By Taonga Sabola:
Reserve Bank of Malawi (RBM) Governor, Dalitso Kabambe, confirmed the development on Thursday.
The development should be good news to importers who have been having sleepless nights in recent months as the kwacha slid from K733 at the start of the year where it had been for the past 30 months.
Kabambe, who described the recent fall of the kwacha as a blip, said the monetary authorities expected the local unit to stabilise in the short term.
Financial Dealers Association of Malawi (Fimda) President, Patricia Hamisi, Monday attributed the marginal appreciation of the kwacha to the reversal of underlying factors that caused the depreciation.
“We have seen reduced rejection rates from the tobacco floors from a high of 70 percent to now hovering around 25 percent which has in turn improved the flow of dollars from the tobacco market; hence, addressing the challenge of supply.
“We have also seen that there has been Malawi kwacha liquidity in the market. This could be two-fold: The central bank has continuously worked on tightening the monetary policy to mop up liquidity in the market. At the same time, importers prepaid majority of their bills during the pre-election period and now have limited kwacha at their disposal,” Hamisi said.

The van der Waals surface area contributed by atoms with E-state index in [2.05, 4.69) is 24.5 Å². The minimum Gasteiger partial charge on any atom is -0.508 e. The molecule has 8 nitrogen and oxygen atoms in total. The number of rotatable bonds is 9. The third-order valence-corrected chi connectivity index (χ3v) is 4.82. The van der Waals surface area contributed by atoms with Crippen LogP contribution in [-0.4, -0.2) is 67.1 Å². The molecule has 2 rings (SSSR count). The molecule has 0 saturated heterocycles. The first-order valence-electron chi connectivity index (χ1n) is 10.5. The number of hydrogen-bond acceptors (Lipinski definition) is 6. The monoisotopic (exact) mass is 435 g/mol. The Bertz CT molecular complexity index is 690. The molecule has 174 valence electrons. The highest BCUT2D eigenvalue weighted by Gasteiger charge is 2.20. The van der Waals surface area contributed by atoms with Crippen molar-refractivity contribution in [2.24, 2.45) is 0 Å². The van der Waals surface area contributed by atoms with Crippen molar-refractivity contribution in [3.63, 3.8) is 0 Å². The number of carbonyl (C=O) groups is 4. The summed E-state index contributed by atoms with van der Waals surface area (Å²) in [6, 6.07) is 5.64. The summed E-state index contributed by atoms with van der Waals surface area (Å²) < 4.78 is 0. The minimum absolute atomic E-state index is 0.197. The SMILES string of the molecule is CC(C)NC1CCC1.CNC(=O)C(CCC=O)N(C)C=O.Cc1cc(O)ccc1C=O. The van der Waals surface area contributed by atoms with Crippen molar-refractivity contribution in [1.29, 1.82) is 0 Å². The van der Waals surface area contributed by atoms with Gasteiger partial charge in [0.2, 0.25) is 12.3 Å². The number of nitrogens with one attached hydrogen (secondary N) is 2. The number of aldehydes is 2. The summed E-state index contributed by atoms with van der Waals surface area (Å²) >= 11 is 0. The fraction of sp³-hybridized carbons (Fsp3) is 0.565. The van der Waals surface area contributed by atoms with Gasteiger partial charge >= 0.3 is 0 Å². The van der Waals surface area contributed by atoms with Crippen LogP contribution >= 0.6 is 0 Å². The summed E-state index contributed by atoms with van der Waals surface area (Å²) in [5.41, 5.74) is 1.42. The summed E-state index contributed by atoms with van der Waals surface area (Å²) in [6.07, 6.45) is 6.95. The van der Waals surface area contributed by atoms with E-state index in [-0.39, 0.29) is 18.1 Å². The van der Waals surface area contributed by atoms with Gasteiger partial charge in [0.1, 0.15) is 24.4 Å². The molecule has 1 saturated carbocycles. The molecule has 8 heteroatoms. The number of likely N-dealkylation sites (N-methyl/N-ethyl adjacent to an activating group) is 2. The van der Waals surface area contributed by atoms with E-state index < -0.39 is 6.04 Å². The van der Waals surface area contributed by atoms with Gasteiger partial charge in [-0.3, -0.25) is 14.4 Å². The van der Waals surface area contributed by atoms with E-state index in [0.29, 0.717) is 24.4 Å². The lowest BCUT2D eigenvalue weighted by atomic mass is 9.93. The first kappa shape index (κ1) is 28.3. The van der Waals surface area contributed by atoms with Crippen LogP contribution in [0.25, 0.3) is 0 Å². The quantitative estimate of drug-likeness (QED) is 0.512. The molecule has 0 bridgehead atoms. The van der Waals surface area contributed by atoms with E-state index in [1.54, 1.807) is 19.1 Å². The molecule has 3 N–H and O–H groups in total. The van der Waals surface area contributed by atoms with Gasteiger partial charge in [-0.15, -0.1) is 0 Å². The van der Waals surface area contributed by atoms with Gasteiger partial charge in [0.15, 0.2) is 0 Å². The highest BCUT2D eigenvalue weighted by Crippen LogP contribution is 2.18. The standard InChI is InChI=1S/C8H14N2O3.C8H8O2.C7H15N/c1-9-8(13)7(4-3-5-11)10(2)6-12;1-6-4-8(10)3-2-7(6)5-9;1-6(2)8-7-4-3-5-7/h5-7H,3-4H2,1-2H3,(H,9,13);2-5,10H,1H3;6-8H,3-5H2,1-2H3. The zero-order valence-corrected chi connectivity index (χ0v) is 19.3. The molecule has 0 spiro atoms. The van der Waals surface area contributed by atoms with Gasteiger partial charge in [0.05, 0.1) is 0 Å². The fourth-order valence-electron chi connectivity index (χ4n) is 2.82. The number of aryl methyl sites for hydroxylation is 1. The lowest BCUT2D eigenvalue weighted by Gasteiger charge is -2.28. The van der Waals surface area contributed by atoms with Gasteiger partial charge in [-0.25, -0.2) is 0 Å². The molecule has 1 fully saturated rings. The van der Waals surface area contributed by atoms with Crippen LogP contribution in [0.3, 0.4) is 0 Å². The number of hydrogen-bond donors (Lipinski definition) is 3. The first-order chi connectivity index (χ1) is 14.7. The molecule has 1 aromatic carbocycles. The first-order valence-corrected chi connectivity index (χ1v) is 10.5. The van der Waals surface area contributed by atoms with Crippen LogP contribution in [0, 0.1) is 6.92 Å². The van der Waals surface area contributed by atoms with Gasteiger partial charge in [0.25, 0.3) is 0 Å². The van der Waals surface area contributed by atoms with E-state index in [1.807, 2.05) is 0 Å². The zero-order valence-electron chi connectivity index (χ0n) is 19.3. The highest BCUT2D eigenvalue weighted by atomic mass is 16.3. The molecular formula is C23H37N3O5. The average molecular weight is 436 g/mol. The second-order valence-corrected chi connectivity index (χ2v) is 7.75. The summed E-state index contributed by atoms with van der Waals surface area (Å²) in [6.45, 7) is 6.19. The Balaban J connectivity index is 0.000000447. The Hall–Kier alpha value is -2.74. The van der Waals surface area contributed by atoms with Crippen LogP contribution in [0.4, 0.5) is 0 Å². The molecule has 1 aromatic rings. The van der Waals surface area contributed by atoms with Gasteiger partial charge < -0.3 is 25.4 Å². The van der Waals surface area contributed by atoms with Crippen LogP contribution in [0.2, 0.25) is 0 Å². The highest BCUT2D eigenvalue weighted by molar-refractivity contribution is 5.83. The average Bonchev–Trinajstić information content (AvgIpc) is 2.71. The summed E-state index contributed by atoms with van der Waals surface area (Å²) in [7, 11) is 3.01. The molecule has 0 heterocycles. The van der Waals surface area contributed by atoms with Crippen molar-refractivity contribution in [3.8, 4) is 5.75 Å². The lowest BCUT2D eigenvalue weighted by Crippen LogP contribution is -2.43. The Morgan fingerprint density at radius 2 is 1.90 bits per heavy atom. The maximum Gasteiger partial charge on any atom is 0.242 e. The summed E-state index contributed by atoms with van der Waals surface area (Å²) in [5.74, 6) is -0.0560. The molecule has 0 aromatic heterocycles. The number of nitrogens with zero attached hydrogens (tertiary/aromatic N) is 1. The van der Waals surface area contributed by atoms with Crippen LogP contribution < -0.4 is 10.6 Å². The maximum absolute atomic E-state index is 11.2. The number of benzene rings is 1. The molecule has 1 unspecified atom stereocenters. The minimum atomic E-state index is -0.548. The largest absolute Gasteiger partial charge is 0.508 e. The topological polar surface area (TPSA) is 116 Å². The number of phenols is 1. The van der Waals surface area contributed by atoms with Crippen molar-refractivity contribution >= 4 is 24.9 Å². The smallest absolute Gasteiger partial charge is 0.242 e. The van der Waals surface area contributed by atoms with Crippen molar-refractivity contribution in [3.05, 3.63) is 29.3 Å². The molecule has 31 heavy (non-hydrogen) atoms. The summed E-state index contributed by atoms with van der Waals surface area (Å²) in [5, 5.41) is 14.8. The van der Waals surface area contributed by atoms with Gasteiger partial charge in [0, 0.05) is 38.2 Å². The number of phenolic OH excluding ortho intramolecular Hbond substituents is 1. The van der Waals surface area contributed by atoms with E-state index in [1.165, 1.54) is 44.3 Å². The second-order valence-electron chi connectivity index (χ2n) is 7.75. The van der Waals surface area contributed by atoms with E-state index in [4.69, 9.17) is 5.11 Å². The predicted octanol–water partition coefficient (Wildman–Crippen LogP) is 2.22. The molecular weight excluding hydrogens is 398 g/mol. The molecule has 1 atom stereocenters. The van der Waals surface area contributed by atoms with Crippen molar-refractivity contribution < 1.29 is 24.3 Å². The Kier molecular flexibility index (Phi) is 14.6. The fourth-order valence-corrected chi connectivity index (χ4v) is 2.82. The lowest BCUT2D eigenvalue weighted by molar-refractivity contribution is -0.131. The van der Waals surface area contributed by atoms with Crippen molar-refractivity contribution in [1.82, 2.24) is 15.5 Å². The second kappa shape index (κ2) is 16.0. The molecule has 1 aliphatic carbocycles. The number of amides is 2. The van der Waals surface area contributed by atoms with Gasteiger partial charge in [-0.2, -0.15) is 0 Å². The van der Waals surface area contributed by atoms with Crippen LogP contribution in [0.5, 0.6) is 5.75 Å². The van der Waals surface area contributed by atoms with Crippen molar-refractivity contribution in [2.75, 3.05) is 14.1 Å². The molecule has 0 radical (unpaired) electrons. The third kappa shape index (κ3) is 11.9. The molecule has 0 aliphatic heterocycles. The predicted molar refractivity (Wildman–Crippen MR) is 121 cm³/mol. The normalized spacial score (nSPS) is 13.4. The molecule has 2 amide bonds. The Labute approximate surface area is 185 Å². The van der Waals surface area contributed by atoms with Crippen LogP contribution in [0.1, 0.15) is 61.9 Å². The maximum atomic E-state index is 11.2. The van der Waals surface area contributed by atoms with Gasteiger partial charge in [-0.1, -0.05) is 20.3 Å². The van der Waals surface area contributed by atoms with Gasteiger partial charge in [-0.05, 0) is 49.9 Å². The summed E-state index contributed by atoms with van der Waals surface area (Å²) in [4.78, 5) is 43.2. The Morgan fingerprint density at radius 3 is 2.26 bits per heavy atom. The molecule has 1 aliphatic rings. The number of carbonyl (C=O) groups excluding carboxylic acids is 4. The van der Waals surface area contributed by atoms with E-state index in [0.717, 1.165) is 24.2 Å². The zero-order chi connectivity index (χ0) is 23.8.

She said the factors, coupled with Finance Minister Joseph Mwanamvekha’s statement that the authorities were expecting the currency to settle at K750 to the dollar, has, taken out a lot of speculative and panic buying by importers, thereby reducing pressure on the currency.
“In the short term and within the tobacco season, we expect the Malawi kwacha to keep gaining ground against the dollar to reasonable levels as a steep appreciation could also end up working against the economy. After the tobacco season, the expectation is that the central bank will be intervening where necessary to ensure a stable currency.
“In the medium to long-term, diversification and focus on boosting exports should see the economy making positive strides. Already, we have seen in the past week the implementation of such strategies through discussions and commitments made with Afreximbank which is looking at the possibility of injecting a total of $1.4 billion into Malawi to help diversify and increase our exports.
“Their investments seem to be largely focused on tourism and manufacturing, which should help diversify from leaning heavily on agricultural exports. Of huge importance is following through these positive and much-needed strides,” Hamisi said.
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